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**|**Int J Ayurveda Res**|**v.2(1); Jan-Mar 2011**|**PMC3157115

Int J Ayurveda Res. 2011 Jan-Mar; 2(1): 62–64.

PMCID: PMC3157115

Biostatistics Consultant, MIMH, B.J. Medical College and Sassoon Hospital, Pune - 411 001, India ; Email: sanjeev.sarmukaddam/at/gmail.com

Copyright © International Journal of Ayurveda Research

This is an open-access article distributed under the terms of the Creative Commons Attribution-Noncommercial-Share Alike 3.0 Unported, which permits unrestricted use, distribution, and reproduction in any medium, provided the original work is properly cited.

Sir,

The methods of survival analysis are required to analyze duration (time-to-event) data but their use is restricted possibly due to lack of awareness and the intricacies involved. These methods (including clinical life table, Kaplan-Meier survival estimation, Log-rank test, Survival analysis with covariates like Cox proportional hazards models or accelerated failure time models, etc.) deal with any duration from a defined start to a specific endpoint and not only “death”. The article titled “Understanding survival analysis: Kaplan–Meier estimate” (vol. 1, issue 4, pp 274-278) is very good. Although understanding of Kaplan–Meier procedure and subsequent Log-rank test is difficult, they must be known to clinicians and other researchers because they are very useful techniques as they (all in this category) allow ‘serial intake’ and ‘serial dropout’. It is important to understand the concepts. Authors have done it excellently. It is the ‘concept’ and not ‘calculations’ which should be given importance. These days good software is available for calculations and so why not use them. One very good/useful software in public domain (can be downloaded free of cost from http:/www.cdc.gov/epo/epiinfo/htm) is WHO-CDC's EPI-INFO.

However, it is necessary to understand ‘how these values are arrived at’ and for that the calculations should be done correctly. In this article, first two tables [Tables [Tables11 and and2]2] are correct. One suggestion is, adding a column showing number of ‘censored’ (indicated with ‘*’) will help understand ‘No. at risk’ (i.e. numbers in column with heading ‘Live at the start of the day’) as No. at risk at start of next point = No. at risk at start of previous point – [No. died at/after previous point + No. censored at/after previous point]. Both these tables are re-calculated.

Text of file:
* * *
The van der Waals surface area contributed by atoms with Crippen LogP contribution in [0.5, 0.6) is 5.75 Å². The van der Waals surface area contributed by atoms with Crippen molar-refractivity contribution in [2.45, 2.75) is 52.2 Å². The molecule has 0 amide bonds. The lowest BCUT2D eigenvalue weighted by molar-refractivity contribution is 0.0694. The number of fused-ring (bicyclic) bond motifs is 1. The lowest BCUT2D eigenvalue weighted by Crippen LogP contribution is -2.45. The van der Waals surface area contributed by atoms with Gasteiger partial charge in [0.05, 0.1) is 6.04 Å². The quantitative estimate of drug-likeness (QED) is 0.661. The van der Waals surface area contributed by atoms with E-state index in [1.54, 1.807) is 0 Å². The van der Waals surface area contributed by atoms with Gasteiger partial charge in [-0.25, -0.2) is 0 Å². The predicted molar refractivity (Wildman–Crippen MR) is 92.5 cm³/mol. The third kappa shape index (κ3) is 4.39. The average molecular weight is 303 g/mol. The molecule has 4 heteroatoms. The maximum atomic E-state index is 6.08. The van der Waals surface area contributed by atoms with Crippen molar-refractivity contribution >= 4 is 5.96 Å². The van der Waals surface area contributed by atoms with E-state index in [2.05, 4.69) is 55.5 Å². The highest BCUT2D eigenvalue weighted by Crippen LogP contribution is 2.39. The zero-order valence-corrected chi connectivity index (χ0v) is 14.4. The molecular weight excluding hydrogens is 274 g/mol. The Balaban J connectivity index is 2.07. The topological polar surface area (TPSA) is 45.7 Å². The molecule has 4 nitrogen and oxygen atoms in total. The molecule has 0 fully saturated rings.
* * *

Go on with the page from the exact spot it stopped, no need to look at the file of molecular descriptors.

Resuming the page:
Life table method of survival analysis is generally used for grouped-interval censored data where the exact duration is not known but only the interval is known (or known but grouped for convenience). This method of data collection is generally adopted when the number of subjects is really large and periodic visits to the system are more cost-effective than continuous observations. Usual life-table method assumes that the events occur uniformly over the interval for subjects dropping out (i.e. censored) in that interval. Probability of survival for each interval is obtained conditioned on surviving the preceding interval. Survival function is obtained by multiplication of the successive conditional probabilities. Plot of survival function against the end-point of the time interval, when joined by lines, is the survival curve.